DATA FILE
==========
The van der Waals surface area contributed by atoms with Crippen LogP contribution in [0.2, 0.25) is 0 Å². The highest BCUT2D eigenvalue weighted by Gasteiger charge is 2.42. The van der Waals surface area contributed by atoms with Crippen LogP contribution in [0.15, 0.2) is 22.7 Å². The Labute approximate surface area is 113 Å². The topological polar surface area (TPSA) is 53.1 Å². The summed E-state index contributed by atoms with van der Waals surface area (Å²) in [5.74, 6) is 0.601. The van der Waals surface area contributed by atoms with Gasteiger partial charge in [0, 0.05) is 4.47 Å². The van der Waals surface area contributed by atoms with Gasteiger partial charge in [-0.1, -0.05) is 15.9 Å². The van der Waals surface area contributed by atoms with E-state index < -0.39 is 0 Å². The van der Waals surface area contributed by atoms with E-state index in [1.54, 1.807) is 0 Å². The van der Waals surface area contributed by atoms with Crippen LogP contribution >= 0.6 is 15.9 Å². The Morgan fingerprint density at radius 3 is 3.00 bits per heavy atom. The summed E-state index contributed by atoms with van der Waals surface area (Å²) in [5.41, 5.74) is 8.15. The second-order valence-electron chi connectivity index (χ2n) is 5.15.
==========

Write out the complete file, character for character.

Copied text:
The van der Waals surface area contributed by atoms with Crippen LogP contribution in [0.2, 0.25) is 0 Å². The highest BCUT2D eigenvalue weighted by Gasteiger charge is 2.42. The van der Waals surface area contributed by atoms with Crippen LogP contribution in [0.15, 0.2) is 22.7 Å². The Labute approximate surface area is 113 Å². The topological polar surface area (TPSA) is 53.1 Å². The summed E-state index contributed by atoms with van der Waals surface area (Å²) in [5.74, 6) is 0.601. The van der Waals surface area contributed by atoms with Gasteiger partial charge in [0, 0.05) is 4.47 Å². The van der Waals surface area contributed by atoms with Gasteiger partial charge in [-0.1, -0.05) is 15.9 Å². The van der Waals surface area contributed by atoms with E-state index < -0.39 is 0 Å². The van der Waals surface area contributed by atoms with E-state index in [1.54, 1.807) is 0 Å². The van der Waals surface area contributed by atoms with Crippen LogP contribution >= 0.6 is 15.9 Å². The Morgan fingerprint density at radius 3 is 3.00 bits per heavy atom. The summed E-state index contributed by atoms with van der Waals surface area (Å²) in [5.41, 5.74) is 8.15. The second-order valence-electron chi connectivity index (χ2n) is 5.15.